Will a Colorado judge award 50-50 child custody?


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Will a Colorado judge award 50-50 child custody?

The modern trend in child custody cases throughout the United States is to award divorcing parents with 50-50 legal custody, also known as “joint legal custody.” Legal custody, in this context, refers to the decision-making authority of both parents to direct important matters relating to the upbringing of their children. For example, co-parents with 50-50 custody will need to agree on matters of schooling, religion, medical care and other parenting concerns.

This is the trend as it applies to legal custody. When it comes to physical custody, Colorado parents may find that family court judges are more inclined to award physical custody — i.e., the parent the child lives with — to just one parent. If parents can agree outside of court to split physical custody 50-50, a judge is likely to go along with the parent’s wishes. However, if the parents cannot agree on this issue, the judge is more likely to select only one parent to receive physical custody.

Here are a few follow-up questions that divorcing Colorado parents may have in response to the above answer:

Is the mother or father more likely to receive physical child custody?

Colorado courts will be gender neutral in deciding if the mother or father should receive physical child custody. Instead, courts will look to determine which parent served as the “primary caretaker.” It doesn’t matter whether it was the mother or father who performed the vast majority of childcare duties. In most cases, courts will side with the primary caretaker when it comes to making decisions on who will have physical custody.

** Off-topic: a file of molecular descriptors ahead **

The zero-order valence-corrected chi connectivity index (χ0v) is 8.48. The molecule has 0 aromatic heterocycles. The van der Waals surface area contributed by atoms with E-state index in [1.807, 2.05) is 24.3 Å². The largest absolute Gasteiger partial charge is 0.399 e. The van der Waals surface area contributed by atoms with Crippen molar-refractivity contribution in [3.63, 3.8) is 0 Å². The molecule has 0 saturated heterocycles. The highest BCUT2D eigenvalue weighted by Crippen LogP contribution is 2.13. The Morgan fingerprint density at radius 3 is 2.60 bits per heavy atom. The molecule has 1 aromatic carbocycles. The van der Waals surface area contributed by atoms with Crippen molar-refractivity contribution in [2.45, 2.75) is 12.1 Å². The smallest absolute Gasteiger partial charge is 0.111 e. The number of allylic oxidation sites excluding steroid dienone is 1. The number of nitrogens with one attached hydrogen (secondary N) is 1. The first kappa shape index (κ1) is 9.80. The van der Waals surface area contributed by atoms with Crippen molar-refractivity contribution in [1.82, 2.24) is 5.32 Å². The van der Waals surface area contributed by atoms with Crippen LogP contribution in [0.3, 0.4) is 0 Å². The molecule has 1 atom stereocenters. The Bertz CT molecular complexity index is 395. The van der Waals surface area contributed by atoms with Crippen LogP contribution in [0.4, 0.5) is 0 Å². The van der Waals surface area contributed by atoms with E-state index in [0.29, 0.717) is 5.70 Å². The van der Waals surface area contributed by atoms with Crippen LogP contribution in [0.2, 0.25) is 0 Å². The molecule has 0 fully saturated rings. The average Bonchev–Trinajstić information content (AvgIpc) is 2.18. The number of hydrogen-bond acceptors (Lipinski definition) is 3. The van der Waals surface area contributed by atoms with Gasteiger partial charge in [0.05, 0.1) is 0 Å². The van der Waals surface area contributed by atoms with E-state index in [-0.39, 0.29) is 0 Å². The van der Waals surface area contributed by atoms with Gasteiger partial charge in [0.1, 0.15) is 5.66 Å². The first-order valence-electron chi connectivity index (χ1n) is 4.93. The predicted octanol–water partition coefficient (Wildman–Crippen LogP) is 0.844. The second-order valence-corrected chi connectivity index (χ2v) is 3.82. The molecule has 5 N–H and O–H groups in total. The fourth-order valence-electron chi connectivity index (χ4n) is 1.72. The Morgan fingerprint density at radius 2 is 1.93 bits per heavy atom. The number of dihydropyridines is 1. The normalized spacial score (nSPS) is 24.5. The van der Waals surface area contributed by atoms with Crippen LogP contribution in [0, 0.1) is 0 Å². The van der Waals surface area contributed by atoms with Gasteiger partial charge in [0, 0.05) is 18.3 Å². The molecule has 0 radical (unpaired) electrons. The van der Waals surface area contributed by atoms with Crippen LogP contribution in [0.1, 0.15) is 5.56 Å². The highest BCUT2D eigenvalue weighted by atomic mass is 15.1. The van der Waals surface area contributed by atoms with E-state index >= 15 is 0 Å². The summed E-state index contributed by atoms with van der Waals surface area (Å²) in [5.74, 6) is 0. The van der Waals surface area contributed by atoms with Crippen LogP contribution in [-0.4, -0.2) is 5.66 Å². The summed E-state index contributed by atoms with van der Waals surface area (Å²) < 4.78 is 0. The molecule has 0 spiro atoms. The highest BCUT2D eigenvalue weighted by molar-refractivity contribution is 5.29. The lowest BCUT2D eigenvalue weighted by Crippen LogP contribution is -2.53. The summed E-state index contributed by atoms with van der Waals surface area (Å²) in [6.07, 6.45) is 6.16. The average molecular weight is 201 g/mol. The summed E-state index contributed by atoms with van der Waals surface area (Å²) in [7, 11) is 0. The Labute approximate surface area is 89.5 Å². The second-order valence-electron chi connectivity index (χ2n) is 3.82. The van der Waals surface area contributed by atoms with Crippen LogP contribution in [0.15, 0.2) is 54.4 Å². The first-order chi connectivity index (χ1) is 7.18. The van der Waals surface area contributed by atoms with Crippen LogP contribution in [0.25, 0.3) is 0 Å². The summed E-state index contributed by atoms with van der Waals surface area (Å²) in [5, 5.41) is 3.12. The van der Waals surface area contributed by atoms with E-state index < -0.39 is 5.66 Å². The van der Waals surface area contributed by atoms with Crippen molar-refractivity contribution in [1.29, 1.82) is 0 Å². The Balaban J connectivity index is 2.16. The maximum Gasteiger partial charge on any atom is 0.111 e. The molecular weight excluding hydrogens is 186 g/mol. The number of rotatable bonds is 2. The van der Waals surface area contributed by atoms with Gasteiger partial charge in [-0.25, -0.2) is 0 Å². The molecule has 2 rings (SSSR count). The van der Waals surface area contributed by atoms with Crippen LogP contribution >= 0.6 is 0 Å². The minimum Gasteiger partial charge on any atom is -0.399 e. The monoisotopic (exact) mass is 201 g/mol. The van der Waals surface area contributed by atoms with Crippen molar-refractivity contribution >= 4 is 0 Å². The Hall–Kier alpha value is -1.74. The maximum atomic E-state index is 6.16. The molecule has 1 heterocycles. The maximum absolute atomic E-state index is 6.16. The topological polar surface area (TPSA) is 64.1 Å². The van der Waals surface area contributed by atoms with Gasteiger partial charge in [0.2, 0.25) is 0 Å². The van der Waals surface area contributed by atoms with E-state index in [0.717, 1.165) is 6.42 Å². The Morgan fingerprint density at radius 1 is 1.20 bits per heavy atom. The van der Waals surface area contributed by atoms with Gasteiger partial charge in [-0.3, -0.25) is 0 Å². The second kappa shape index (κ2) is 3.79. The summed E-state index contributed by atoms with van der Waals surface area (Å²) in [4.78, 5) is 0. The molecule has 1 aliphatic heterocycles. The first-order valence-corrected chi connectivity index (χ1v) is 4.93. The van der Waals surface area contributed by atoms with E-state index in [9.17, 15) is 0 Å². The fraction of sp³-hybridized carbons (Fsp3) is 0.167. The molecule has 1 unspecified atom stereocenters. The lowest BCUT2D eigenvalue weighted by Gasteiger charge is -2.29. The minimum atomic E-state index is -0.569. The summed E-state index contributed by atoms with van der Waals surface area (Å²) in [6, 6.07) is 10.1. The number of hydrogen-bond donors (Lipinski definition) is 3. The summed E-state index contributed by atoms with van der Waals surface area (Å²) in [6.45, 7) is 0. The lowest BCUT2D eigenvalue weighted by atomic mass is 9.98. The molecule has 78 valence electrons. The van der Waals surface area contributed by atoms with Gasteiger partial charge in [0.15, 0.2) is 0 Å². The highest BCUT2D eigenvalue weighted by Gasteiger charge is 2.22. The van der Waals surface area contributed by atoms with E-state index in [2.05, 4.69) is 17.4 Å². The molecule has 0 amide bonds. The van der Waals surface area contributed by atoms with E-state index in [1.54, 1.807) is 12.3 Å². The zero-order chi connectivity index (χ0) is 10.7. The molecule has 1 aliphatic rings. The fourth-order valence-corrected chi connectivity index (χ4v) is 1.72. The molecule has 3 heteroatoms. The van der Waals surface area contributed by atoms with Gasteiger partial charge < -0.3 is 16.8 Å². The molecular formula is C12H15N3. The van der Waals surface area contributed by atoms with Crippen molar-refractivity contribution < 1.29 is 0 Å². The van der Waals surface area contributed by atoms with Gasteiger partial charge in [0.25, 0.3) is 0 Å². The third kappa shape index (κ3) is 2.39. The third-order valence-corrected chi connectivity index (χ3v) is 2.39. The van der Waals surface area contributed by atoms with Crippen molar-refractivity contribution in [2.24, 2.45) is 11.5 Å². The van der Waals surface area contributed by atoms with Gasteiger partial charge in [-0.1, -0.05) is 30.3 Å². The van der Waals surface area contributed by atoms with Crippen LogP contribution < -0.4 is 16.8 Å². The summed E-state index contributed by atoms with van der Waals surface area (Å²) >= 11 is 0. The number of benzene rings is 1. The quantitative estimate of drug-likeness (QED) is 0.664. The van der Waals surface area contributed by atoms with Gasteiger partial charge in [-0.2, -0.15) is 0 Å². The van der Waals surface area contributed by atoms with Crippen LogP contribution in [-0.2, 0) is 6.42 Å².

Can I seek sole legal and physical custody of my children?

Courts will be reluctant to provide only one parent with sole legal and physical custody. However, these circumstances are not unheard of — particularly if one parent physically, emotionally or sexually abused the child — or if the child bore witness to one parent’s infliction of domestic violence against the other parent.

Ultimately, courts will do everything possible to safeguard the best interests of the child. Usually, giving shared legal custody to the parents is in the best interests of the child, but if one parent has proved him- or herself to be unfit, a Colorado court may deny that parent his or her parental rights.

Do you have more questions about Colorado child custody cases?

The more divorcing parents understand about Colorado child custody laws, the better they’ll be able to navigate their child custody disagreements both inside and outside of a Colorado family law courtroom.